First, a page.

Posts Tagged ‘bare poles’

Surfing the Exclusive Occlusion

January 18, 2014

That fiery glow of all imaginable reds and oranges was the last we were to see of the sun for the rest of our journey. A thick grey blanket of overcast moved in and annihilated our spectacular rainbow plus any other enjoyable celestial phenomenon by pushing them away to the east. Throughout the morning of that 2 December the wind slowly but steadily increased, slowly raising the pitch of the hum in the rigging, the pressure on the sails and of course Aluna’s speed through the water. Whenever that last one’s peaks start tickling the lower double digits I’m getting itchy, because I know action is required from my sea-worn body. Something’s got to be done to reduce sail, which must bring down the speed to a bearable rate! At that stage the mizzen sail was next in line to be stricken.

The last time that had to be done was back on our pretentious trip from the Hawaiian Islands to the Marquesas back in 2009. Then we were going upwind, beating furiously into the Northern trade winds, and once they screamed at us with over thirty knots we put the little shred of our number two mizzen up on our smaller mast. At this time we were lucky enough to be running with the wind just aft of the port beam. Once the brailed sail was wrestled down and stowed securely in the groove between the deckpod and the port tumblehome, there was no need to put anything back up into the howling winds. Aluna continued to race through the frothy waters at a good seven knots under just the number two main sail, which clung to the foremast and its aft starboard shroud like an overenthusiastically ironed and starch-saturated bed sheet.

2 december 1 2 december 2

Periods of heavy rain steamrolled over us. Their horizontal downpours painted streaming streaks of water across the narrow windows of my secluded cocoon in midst of a marinated turmoil. From my resting position on the watch bunk in the aft portion of the deckpod I stared out dazed into this world of a million shades of greys in a dervish dance of fusion and confusion. The mind gets weary and reason retreats when nature manifests its over-potent dominion. Thoughts therefore become like flimsy and worn-out rags strung carelessly on a fickle cloth line into the fury of the gale. They rip and shred, degenerating into fluttering fragments of language with its meaning torn to a million homeless splinters. They bounce off the shuddering shocks induced by foaming wave crests smashing into the hull sides. Those in turn travel acoustically through dense material and into my backbone. They traverse carefully calculated and engineered composite structures of timber sections and sticky petroleum derivate polymers turned rock-solid. Those end up being highly transparent to this troublesome package of brutally pure energy and each impact of yet another waver train leaves its native imprint of commotion in my defenseless awareness bound only by splintered remnants of my shattered self.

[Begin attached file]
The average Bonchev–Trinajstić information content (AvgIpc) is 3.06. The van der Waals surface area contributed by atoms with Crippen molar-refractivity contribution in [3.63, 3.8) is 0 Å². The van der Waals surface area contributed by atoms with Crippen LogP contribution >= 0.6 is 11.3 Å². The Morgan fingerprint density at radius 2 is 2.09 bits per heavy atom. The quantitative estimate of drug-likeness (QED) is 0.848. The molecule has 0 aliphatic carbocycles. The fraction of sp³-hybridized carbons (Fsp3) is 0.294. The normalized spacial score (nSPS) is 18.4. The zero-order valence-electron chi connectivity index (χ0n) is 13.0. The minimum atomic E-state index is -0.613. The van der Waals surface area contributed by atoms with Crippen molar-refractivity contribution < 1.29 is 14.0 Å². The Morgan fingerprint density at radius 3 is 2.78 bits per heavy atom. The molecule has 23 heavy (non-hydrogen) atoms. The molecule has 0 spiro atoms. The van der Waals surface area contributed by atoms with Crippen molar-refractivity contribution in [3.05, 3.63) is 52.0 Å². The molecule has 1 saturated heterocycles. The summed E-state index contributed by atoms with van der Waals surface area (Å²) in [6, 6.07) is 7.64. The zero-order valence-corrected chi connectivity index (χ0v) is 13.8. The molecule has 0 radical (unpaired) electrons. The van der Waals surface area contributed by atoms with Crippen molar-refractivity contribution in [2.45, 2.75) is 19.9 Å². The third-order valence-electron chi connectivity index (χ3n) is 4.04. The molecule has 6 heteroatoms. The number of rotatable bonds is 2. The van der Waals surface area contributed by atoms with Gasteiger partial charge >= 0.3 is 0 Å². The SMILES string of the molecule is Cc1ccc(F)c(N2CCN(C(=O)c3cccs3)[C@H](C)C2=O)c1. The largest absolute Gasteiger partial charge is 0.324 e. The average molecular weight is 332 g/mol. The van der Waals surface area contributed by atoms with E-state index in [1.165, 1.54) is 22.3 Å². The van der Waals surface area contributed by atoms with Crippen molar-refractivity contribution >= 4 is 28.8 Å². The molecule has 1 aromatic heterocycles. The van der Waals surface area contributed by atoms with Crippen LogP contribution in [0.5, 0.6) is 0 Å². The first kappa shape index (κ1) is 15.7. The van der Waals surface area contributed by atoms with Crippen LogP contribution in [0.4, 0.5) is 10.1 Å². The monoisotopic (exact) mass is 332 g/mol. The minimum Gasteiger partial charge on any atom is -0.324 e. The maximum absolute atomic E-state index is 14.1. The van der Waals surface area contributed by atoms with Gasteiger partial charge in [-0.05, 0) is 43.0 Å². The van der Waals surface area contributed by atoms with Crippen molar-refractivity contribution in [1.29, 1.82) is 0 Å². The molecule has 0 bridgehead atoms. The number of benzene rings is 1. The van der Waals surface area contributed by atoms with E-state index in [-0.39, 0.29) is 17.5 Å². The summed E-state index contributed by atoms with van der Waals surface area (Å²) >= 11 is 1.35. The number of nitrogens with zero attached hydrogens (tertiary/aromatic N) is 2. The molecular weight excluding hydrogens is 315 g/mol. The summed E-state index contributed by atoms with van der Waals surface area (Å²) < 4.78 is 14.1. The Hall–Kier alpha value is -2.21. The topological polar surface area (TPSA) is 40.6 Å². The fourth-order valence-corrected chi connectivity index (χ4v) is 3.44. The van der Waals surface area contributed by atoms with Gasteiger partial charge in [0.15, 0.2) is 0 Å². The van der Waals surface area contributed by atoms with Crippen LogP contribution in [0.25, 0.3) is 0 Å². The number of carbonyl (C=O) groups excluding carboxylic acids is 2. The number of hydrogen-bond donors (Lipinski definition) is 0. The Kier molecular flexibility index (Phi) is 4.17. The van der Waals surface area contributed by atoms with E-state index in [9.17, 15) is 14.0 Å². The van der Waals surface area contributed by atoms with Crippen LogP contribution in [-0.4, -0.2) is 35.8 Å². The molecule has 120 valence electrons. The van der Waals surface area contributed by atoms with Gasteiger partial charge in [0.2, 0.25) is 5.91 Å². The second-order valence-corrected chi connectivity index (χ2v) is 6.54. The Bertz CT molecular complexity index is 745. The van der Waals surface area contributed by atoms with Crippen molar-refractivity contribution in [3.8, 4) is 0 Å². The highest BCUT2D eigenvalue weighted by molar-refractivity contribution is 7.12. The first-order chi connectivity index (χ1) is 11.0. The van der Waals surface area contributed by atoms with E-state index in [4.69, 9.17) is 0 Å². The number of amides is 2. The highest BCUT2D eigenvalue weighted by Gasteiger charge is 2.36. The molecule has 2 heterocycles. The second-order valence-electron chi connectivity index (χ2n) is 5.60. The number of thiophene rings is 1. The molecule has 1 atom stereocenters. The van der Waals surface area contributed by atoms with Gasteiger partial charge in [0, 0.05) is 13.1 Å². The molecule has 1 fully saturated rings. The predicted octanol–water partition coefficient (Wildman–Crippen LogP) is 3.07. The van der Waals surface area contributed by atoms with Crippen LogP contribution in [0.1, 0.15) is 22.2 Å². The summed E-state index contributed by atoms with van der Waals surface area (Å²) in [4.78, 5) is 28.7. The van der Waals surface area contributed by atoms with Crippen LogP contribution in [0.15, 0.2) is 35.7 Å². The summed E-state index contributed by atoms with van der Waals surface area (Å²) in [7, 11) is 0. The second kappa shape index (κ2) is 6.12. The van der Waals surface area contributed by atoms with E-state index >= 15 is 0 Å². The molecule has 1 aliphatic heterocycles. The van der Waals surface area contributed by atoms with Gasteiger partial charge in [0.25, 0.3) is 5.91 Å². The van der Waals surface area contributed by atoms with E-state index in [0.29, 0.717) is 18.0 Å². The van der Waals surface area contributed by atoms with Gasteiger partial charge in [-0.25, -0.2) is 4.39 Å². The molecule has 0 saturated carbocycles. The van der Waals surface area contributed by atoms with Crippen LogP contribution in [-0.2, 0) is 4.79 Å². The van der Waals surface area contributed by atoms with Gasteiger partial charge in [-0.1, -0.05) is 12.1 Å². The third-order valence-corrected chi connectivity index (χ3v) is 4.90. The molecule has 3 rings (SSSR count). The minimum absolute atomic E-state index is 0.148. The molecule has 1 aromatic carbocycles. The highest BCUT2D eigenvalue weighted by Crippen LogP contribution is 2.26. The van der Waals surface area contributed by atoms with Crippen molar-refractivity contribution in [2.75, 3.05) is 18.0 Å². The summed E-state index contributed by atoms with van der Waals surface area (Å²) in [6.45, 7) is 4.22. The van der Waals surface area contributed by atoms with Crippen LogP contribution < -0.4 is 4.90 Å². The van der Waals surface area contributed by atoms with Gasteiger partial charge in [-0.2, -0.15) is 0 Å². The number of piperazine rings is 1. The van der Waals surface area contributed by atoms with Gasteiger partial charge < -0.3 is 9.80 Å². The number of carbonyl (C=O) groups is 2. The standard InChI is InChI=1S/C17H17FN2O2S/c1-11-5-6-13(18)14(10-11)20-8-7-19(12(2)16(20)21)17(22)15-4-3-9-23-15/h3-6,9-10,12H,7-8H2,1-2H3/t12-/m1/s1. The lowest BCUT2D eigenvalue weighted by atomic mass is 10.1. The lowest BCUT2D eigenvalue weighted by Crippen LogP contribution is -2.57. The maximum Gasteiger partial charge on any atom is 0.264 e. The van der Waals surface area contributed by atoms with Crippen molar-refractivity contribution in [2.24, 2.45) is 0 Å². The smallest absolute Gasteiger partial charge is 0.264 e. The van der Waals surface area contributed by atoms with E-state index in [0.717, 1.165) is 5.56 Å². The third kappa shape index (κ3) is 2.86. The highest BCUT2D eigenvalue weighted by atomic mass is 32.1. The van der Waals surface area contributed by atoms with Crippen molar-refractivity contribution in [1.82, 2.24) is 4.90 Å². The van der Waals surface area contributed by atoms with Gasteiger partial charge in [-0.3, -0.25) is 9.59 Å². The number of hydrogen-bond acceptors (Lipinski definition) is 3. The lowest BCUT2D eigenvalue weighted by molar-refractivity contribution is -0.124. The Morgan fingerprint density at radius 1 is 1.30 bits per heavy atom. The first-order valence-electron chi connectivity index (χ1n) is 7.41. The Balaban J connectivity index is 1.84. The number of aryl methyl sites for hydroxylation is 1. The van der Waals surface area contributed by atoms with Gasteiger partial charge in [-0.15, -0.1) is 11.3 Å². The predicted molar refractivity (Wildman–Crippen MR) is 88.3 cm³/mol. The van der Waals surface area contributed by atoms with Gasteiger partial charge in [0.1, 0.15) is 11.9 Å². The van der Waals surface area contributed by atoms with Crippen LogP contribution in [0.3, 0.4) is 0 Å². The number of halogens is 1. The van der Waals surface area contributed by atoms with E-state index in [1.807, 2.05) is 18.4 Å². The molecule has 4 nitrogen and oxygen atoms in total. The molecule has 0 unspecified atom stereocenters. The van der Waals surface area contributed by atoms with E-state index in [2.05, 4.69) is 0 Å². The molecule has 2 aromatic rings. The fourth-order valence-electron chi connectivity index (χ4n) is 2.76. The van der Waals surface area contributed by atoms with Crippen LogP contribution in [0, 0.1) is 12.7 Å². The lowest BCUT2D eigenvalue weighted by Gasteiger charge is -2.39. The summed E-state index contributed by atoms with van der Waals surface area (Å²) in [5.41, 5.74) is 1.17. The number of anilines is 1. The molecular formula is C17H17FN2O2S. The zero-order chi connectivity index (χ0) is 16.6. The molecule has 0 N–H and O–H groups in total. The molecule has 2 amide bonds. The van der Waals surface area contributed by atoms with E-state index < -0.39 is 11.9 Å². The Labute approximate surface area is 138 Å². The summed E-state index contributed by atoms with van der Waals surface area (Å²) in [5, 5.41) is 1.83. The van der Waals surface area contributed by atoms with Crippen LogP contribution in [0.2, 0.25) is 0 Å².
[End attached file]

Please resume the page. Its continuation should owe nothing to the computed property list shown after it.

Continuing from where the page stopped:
2 december 3 2 december 4

After savoring for a good while the delicious chaos of the grey and senseless mayhem around us, I pulled myself together to contemplate the rational side of things. The low-pressure system to the west of us had deepened considerably and trailed an occluded front along its eastern flank, which a bit further away from the center of that system forked out into a cold front chasing a warm one in a text book demonstration of maritime weather dynamics. That warm front was the one causing our misery, but its natural wish to progress to the east was blocked by the stationary high-pressure system that given us our previously peaceful ride south so far. Its route of travel therefore was precisely parallel to our own and I knew that we would be enjoying its company for a good long while to come. The weathermen were obviously under the impression that this front would eventually catch up with us and come to swallow us. But reality mocked their efforts as it so often does, and for the remainder of our trip Aluna was to be bravely surfing the froth churned up along the frontline maybe sixty miles or so to our west. Not that it didn’t try and make an effort to come and get us with its bullyish game of wedging the life out of its cooler companion laying lazily in its way! The winds kept getting stronger and towards the following morning our mighty vessel shot down the by now majestic faces of waves peaking at fifteen knots. Again there was an urgent call for action.